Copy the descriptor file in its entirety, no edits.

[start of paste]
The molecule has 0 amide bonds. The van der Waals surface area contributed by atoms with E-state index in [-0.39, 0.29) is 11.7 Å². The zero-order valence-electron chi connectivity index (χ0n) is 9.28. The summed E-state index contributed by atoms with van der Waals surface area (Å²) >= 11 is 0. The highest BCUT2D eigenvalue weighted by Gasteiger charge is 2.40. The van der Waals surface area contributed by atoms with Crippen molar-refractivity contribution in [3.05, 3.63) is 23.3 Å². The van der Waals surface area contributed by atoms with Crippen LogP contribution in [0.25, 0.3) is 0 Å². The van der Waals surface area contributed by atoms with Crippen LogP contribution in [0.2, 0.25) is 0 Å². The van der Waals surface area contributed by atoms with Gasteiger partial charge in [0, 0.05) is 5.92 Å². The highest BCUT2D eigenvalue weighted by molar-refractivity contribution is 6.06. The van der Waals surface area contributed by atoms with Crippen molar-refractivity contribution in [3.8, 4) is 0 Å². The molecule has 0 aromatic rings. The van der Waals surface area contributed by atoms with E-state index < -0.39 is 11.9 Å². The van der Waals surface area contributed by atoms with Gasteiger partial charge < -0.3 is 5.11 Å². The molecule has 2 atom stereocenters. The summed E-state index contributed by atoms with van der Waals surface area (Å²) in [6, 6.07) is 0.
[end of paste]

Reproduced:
The molecule has 0 amide bonds. The van der Waals surface area contributed by atoms with E-state index in [-0.39, 0.29) is 11.7 Å². The zero-order valence-electron chi connectivity index (χ0n) is 9.28. The summed E-state index contributed by atoms with van der Waals surface area (Å²) >= 11 is 0. The highest BCUT2D eigenvalue weighted by Gasteiger charge is 2.40. The van der Waals surface area contributed by atoms with Crippen molar-refractivity contribution in [3.05, 3.63) is 23.3 Å². The van der Waals surface area contributed by atoms with Crippen LogP contribution in [0.25, 0.3) is 0 Å². The van der Waals surface area contributed by atoms with Crippen LogP contribution in [0.2, 0.25) is 0 Å². The van der Waals surface area contributed by atoms with Gasteiger partial charge in [0, 0.05) is 5.92 Å². The highest BCUT2D eigenvalue weighted by molar-refractivity contribution is 6.06. The van der Waals surface area contributed by atoms with Crippen molar-refractivity contribution in [3.8, 4) is 0 Å². The molecule has 0 aromatic rings. The van der Waals surface area contributed by atoms with E-state index < -0.39 is 11.9 Å². The van der Waals surface area contributed by atoms with Gasteiger partial charge < -0.3 is 5.11 Å². The molecule has 2 atom stereocenters. The summed E-state index contributed by atoms with van der Waals surface area (Å²) in [6, 6.07) is 0.